Update on the German machine tools industry and its markets
The German Machine Tool Builders’ Association (VDW) provides a preliminary look at the market conditions and atmosphere. Chip shortages, scarcity of materials, the unstable energy supply – these are challenges that are currently being faced across all manufacturing sectors. Nevertheless, current figures show that virtually all sectors of industry want to invest in new machinery and metalworking equipment. Despite the dip in incoming orders from the German machine tools market in 2020, an astounding growth of 40 per cent was recorded between January and May of this year. As a result, levels have almost returned to the record achieved in 2018.
The booming electronics sector, the reinvigorated aviation industry, the trend towards e-mobility, investments in the environment and energy sectors, and the sharp increase in state military budgets as a result of Russian war in Ukraine have all contributed to these orders. Furthermore, VDW market experts expect that the demand for production technology in the automotive and components supply industry will increase once more in the coming year as the chip shortage situation gradually improves.
However, the bad news is that delays in delivery times are likely to continue into the coming year as a result of delivery bottlenecks. This will also have an impact on numerous components used in and around machine tools. According to the German Federal Statistical Office, the machine tool industry has an order book of approximately 12 months. As a result, production will only see limited growth this year: An increase of seven per cent is forecast for the summer. If interactions in the supply chains gradually become smoother again, the industry should see a year of strong growth in 2023.
AMB 2022: meeting point for trade partners
The metalworking industry will meet in Stuttgart from 13 to 17 September 2022 at AMB 2022, where business partners from all over Europe will gather once again. A very good reason to get to know the trade partners of more than 100 exhibitors from the VDMA “Precision Tools” and “Measuring and Testing Technology” trade associations.
Disruptions to the supply chain, part defects and stagnating production for customers are the main challenges that many companies are currently facing. There is also a growing shortage of materials and staff, as well as serious cost increases for raw materials, transportation and energy. However, sales of machining and chucking tools rose by double digits in 2021. This was mainly due to international business, which was a driving force for many manufacturers. On the other hand, there was significantly weaker growth in sales in Germany.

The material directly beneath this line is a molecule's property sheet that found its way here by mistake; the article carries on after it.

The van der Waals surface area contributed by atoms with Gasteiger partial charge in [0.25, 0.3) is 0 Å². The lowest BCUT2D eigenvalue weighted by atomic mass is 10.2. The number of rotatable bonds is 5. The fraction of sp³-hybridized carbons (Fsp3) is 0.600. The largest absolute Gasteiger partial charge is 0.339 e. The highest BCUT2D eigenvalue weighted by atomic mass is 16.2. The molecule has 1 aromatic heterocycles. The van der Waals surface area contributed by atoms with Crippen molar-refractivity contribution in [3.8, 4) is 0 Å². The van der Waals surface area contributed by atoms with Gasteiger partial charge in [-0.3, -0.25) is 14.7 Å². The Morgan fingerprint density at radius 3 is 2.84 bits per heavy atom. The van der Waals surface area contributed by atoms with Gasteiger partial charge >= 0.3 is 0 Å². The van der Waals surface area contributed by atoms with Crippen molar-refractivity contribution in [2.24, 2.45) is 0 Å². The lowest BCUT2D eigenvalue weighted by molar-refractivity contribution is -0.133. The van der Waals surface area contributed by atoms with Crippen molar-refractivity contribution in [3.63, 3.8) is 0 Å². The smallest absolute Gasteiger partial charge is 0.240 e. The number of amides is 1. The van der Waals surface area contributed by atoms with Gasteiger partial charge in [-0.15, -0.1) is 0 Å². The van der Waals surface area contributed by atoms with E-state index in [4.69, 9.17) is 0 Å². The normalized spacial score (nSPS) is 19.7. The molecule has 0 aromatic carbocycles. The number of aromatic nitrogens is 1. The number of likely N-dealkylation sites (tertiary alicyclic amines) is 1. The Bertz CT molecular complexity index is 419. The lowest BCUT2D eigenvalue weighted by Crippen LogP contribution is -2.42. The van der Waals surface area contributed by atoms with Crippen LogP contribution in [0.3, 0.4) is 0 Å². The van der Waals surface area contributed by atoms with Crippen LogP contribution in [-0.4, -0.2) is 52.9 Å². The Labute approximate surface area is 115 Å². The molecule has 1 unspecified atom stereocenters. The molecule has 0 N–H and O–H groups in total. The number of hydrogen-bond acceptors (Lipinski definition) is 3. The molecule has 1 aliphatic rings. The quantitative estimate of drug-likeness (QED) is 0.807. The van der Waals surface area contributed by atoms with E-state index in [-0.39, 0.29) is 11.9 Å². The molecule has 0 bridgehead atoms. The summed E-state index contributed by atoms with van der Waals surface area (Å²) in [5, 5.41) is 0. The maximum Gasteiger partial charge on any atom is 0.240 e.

Overall, the economic situation of the tool industry recovered in 2021 in the five key European countries, which are also represented by the ECTA (European Cutting Tools Association), albeit to varying extents. The aforementioned problems and subsequent pandemic waves slowed recovery somewhat more than hoped, dampening further optimism. The European tool industry increased international shipments of machining tools by around a fifth. Trading with each other remained a priority. This grew by 21 per cent, which is slightly above average. This indicates that 60 per cent of all European tools were bought by customers within the 27 EU nations.
The monthly average and total number of precision tools imported from Italy remained almost the same as in the previous year, only increasing slightly. Overall, this increased by 12 per cent; Germany having imported around €53 million worth of mould-making tools. The proportion of tools from the moulds sector increased from €44 million in 2020 to about €50 million the following year, with injection moulding and similar tools following the same pattern, increasing from €22 million to around €27 million. This means that the three top positions are still held by tool construction and mould-making products. Other products include taps, burrs and chucking technology for tools and parts.
Shipments of German tools to Spain were up by five per cent in 2021. In the same year, a monthly average of €12 million in tools was supplied to the partner country. For this reason, recovery began to progress slowly in 2021 following the severe decline in the first half of 2020 as a result of the Covid-19 pandemic. In the precision tools sector, the most important German goods exported to Spain comprised high-precision milling tools, injection moulds and tool holders.
In France, the second-largest EU economy, the important business with the aviation industry slowly recovered , while production in the French automotive industry remained steady at the same level as the previous year. Shipments of German tools to France were up by ten per cent in 2021. In the same year, a monthly average of €25 million in tools was supplied to the neighboring country of France. For this reason, recovery showed good progress in 2021 following the severe decline in the first half of 2020 as a result of the Covid-19 pandemic. In the precision tools sector, the most important German goods exported to France comprised high-precision milling tools, moulding and punching tools, as well as burrs and tool holders.
For the foreseeable future, any further recovery will not take place as rapidly as hoped owing to the effects of the Ukraine war and restrictions put in place due to the Covid-19 pandemic. All in all, however, the market experts at VDMA have confidence in an optimistic outlook for Europe and a good market environment for AMB 2022. And finally, almost all ECTA countries had a positive start to 2022.